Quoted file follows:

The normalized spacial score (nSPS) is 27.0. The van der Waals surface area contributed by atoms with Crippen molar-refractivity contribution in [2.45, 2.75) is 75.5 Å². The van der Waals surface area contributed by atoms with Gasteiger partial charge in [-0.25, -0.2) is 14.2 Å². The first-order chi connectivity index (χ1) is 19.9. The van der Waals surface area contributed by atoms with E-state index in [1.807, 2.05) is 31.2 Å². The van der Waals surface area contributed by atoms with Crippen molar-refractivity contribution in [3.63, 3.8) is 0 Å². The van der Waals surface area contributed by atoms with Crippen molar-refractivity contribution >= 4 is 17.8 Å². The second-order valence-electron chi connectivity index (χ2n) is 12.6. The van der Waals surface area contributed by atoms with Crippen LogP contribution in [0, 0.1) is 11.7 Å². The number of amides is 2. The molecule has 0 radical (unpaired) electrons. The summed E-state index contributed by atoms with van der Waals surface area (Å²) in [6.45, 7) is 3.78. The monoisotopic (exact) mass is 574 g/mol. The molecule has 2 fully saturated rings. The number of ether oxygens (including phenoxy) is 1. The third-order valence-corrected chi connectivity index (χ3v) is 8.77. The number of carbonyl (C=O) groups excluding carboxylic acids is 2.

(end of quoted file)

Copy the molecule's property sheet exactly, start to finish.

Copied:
The normalized spacial score (nSPS) is 27.0. The van der Waals surface area contributed by atoms with Crippen molar-refractivity contribution in [2.45, 2.75) is 75.5 Å². The van der Waals surface area contributed by atoms with Gasteiger partial charge in [-0.25, -0.2) is 14.2 Å². The first-order chi connectivity index (χ1) is 19.9. The van der Waals surface area contributed by atoms with E-state index in [1.807, 2.05) is 31.2 Å². The van der Waals surface area contributed by atoms with Crippen molar-refractivity contribution in [3.63, 3.8) is 0 Å². The van der Waals surface area contributed by atoms with Crippen molar-refractivity contribution >= 4 is 17.8 Å². The second-order valence-electron chi connectivity index (χ2n) is 12.6. The van der Waals surface area contributed by atoms with Crippen LogP contribution in [0, 0.1) is 11.7 Å². The number of amides is 2. The molecule has 0 radical (unpaired) electrons. The summed E-state index contributed by atoms with van der Waals surface area (Å²) in [6.45, 7) is 3.78. The monoisotopic (exact) mass is 574 g/mol. The molecule has 2 fully saturated rings. The number of ether oxygens (including phenoxy) is 1. The third-order valence-corrected chi connectivity index (χ3v) is 8.77. The number of carbonyl (C=O) groups excluding carboxylic acids is 2.